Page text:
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Big Revolution - When the mask slips

Welcome to Wednesday's newsletter. – Martin from Big Revolution
March 6 · Issue #364 · View online
Big Revolution
Welcome to Wednesday’s newsletter.
– Martin from Big Revolution

Big things you need to know today
  • Vladimir Putin wants to be able to control the internet across Russia. A new law looks set to create a central ‘command post’ that allows connectivity or certain sites and apps to be switched off in specific geographic areas, perhaps if anti-Putin protests break out, for example. Some experts worry the tech could slow down the global internet.
  • YouTube has defended its decision not to follow other platforms in removing ‘Tommy Robinson.’ The far-right activist is banned from Facebook and Twitter, but YouTube says he hasn’t broken its rules.
The big thought
Credit: Olya Kuzovkina on Unsplash
When the mask slips
A big talking point in UK tech this year so has been banking startup Revolut’s ongoing series of troubles.
It’s facing investigations over alleged fraud around a mishandled payment, and its compliance with money laundering rules. And then there’s the allegations of poor employment practices and a toxic work culture, and those creepy ads where it was forced to admit it had faked just how creepy it could be.
While the Revolut CEO’s blog post this week is a good start in setting a better tone for the future, the company’s ongoing storm of bad publicity is a reminder of just how important it is to mean what you say.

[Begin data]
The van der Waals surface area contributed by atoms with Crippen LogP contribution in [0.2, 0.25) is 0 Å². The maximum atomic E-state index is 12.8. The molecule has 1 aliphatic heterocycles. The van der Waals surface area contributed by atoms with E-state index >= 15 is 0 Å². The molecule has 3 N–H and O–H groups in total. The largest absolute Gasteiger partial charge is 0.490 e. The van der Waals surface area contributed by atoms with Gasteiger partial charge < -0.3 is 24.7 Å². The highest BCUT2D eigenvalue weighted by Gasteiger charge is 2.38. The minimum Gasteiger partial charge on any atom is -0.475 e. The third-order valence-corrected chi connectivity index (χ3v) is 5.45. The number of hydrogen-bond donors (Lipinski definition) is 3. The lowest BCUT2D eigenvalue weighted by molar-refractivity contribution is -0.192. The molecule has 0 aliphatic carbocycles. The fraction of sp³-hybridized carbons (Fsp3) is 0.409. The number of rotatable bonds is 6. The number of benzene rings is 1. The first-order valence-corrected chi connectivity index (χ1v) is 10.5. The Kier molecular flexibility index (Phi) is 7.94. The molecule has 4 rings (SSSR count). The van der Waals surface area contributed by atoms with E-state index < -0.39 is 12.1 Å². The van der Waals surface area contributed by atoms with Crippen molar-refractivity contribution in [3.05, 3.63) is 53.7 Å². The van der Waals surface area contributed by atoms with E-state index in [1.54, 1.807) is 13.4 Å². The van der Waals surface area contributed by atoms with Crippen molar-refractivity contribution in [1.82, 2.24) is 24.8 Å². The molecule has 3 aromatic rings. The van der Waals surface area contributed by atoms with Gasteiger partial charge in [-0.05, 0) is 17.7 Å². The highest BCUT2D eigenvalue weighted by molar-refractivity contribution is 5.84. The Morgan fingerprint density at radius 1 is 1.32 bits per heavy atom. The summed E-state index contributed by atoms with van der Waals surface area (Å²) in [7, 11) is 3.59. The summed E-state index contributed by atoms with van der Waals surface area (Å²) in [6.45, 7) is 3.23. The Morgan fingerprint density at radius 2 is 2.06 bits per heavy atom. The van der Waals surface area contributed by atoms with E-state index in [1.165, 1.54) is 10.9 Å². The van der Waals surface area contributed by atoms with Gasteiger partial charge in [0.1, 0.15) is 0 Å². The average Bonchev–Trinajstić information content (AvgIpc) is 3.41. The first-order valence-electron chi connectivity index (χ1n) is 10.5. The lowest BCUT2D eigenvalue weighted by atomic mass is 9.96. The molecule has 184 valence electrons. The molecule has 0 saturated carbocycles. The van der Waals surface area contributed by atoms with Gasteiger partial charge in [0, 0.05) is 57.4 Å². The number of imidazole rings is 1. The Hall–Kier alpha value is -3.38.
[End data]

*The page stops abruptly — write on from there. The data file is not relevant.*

Companies with a positive public image that matches their positive internal culture are just so much more comfortable in their skin. The kinds of problems Revolut is suffering wash off them more easily because their public response isn’t a shield they have to invent.
Look at how Facebook rushes to announce new features they haven’t event started building yet, just to deflect criticism, all the while continuing with the same practices that brought about the criticism in the first place.
And then there’s a company like Monzo – a rival to Revolut in many ways, but with a way more positive public image.
Have a look through the Monzo blog. They come across as a company building its product in partnership with its users. They’re frank about their challenges and simply come across as more friendly than Revolut. From a public point of view this helps them accumulate goodwill capital to help them weather any serious publicity storms in the future.
But the culture communicated through to the public needs to track all the way back to the very top of the company. At its root, a lot of negative publicity comes from something happening that shows a person or organisation is not exactly who people thought they were.
But if your public image chimes well with reality inside the company, this is far less likely to happen. In the 21st century, customers value honesty and openness. The problem comes when companies don’t take that seriously, throughout their organisation.
Now, how to break that to all those fake A.I. companies..?
Interested in this topic? I’m holding an online class about building strong, consistent messaging for startups, on Tuesday 26 March. Read more and sign up here.
One big read
Spotify’s grand plan for podcasts is taking shape Spotify’s grand plan for podcasts is taking shape
A look at Spotify’s plans to become the location for podcasts,
One big tweet
Facebook really does get everywhere…
Antonio García Martínez
(Even when you’re not logged in or don’t have a Facebook account)

@verge is firing a pixel to FB, and sending your browsing data to them (and a bunch of other tech companies), on its story about apps doing so.
7:07 AM - 6 Mar 2019
That’s all for today...
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